A team from the University of Pennsylvania (Penn), Philadelphia, has won the 2013 James Dyson Award for its Titan Arm, exoskeleton arm that augments the wearer’s arm strength by 18kg (40 lb.) to help reduce fatigue. The device also has implications for use in the rehabilitation and physical therapy of shoulder and elbow injuries, assistive mobility, and assistive lifting, It is lightweight, battery-powered, and costs less than $2,000 to manufacture.
The team received the first prize award of $48,260 (£30,000) and an additional $16,100 (£10,000) will be given to Penn’s engineering department. The team competed against 650 international entries.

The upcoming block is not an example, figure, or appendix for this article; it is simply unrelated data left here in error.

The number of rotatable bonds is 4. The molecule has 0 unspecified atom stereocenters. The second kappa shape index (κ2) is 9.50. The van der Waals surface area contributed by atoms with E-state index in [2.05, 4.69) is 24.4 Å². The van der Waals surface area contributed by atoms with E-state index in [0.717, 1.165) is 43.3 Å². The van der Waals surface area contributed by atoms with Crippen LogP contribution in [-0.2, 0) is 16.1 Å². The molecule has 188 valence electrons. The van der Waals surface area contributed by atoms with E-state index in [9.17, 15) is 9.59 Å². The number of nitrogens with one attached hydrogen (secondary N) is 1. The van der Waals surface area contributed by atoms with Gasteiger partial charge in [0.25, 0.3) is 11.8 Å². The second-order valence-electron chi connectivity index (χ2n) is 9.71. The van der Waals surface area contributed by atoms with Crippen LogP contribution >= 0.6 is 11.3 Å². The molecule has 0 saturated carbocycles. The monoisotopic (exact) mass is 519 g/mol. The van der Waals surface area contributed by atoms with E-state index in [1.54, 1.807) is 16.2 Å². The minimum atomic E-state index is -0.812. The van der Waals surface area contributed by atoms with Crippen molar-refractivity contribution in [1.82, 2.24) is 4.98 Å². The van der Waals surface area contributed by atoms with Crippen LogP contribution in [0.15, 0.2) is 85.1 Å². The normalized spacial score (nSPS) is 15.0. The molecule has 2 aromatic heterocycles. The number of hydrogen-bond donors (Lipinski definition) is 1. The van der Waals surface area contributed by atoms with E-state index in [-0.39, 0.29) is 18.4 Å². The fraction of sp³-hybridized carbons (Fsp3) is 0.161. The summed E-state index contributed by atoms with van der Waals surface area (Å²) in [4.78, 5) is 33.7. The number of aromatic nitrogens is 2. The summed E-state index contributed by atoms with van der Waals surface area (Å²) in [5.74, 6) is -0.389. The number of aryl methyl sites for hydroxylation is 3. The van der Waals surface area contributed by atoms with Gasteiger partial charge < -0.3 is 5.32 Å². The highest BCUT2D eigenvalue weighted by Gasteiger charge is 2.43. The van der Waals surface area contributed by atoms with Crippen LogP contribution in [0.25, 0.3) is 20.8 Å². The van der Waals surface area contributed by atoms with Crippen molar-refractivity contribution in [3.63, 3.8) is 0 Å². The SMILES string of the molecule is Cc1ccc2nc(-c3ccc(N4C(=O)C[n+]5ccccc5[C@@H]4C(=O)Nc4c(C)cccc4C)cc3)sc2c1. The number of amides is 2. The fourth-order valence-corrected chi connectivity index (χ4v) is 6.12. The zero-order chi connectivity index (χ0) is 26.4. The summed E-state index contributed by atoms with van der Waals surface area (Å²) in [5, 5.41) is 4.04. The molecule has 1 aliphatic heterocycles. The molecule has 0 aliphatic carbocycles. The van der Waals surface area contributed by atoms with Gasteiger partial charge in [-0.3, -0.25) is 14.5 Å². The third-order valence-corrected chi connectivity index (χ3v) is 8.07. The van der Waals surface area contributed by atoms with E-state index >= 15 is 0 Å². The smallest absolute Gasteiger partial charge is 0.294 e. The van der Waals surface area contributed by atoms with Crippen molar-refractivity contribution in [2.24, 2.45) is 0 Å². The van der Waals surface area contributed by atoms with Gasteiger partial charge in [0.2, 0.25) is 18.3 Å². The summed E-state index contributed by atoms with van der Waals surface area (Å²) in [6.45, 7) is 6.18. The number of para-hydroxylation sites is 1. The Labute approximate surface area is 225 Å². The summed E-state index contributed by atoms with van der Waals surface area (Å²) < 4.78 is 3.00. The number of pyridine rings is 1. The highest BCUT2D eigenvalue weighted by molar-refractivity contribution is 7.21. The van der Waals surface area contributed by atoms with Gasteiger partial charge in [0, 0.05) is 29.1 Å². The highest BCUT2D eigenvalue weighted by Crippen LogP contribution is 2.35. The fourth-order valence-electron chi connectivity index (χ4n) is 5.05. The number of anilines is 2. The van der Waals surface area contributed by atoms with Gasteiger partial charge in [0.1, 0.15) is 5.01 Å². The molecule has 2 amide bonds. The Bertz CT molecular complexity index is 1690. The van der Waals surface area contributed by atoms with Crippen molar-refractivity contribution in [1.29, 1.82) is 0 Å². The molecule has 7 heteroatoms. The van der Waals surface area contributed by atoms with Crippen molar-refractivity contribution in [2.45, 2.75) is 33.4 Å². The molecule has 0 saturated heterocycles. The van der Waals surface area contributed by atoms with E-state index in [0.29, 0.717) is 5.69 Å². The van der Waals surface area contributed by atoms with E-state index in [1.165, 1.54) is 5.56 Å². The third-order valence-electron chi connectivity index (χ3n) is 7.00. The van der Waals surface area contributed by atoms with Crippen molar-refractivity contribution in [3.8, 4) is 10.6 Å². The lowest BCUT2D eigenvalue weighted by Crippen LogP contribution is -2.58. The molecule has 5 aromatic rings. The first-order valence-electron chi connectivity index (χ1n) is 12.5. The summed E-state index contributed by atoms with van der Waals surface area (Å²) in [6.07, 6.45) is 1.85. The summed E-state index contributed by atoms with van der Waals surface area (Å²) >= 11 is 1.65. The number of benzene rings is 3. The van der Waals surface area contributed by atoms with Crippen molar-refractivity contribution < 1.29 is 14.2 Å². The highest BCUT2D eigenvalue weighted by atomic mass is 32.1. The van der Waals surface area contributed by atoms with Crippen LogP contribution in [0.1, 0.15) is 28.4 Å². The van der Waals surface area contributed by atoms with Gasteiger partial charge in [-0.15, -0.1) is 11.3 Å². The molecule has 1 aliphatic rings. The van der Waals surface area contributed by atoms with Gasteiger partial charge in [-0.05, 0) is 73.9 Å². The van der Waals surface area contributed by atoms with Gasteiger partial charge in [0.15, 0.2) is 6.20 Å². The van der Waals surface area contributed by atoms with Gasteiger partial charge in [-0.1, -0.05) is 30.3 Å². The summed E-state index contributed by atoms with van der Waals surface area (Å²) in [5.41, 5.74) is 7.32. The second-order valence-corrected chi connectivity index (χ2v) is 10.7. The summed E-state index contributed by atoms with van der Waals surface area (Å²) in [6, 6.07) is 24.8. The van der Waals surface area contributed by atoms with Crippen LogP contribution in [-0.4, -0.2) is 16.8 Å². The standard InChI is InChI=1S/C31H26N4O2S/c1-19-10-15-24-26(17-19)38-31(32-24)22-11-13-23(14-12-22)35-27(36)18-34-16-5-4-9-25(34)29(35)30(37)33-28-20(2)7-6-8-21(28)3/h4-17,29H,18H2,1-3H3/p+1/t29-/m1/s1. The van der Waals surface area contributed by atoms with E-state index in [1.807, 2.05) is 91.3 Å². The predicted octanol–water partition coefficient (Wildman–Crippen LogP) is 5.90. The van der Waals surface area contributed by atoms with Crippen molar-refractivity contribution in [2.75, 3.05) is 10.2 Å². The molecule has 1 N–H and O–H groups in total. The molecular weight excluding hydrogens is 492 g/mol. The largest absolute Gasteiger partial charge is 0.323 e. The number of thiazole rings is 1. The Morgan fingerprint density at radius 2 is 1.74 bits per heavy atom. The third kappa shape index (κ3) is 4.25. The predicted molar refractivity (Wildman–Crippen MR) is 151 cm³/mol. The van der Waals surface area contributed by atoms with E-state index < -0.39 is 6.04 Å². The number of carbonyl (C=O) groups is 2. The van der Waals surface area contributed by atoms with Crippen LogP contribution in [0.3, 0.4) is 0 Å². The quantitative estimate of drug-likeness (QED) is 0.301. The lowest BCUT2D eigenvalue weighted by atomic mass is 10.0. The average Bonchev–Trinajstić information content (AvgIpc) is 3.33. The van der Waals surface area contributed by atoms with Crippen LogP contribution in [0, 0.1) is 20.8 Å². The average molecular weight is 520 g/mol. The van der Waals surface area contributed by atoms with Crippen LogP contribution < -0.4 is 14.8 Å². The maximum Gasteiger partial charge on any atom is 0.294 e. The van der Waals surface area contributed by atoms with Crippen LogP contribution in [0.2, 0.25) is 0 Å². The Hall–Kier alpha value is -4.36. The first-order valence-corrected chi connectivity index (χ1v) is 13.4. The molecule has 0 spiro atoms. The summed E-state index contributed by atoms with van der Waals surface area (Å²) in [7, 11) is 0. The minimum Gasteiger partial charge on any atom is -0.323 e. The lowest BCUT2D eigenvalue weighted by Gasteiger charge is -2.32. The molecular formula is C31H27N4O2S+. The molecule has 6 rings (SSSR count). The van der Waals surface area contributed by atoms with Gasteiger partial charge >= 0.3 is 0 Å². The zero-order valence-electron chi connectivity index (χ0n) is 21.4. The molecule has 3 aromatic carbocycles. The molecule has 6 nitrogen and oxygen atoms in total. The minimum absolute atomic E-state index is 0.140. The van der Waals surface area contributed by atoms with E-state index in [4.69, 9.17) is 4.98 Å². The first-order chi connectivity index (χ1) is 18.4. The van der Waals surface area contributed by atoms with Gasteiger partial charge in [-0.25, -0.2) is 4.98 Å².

The James Dyson Award is an international student design award run by the James Dyson Foundation, a charitable trust set up to encourage the next generation of design engineers to “design something that solves a problem.”
“Titan Arm is obviously an ingenious design, but the team’s use of modern, rapid-and relatively inexpensive-manufacturing techniques makes the project even more compelling,” James Dyson said.
Editor’s note: To read more about the Titan Team’s work on the arm, visit “Penn Seniors Construct Exoskeleton Arm.”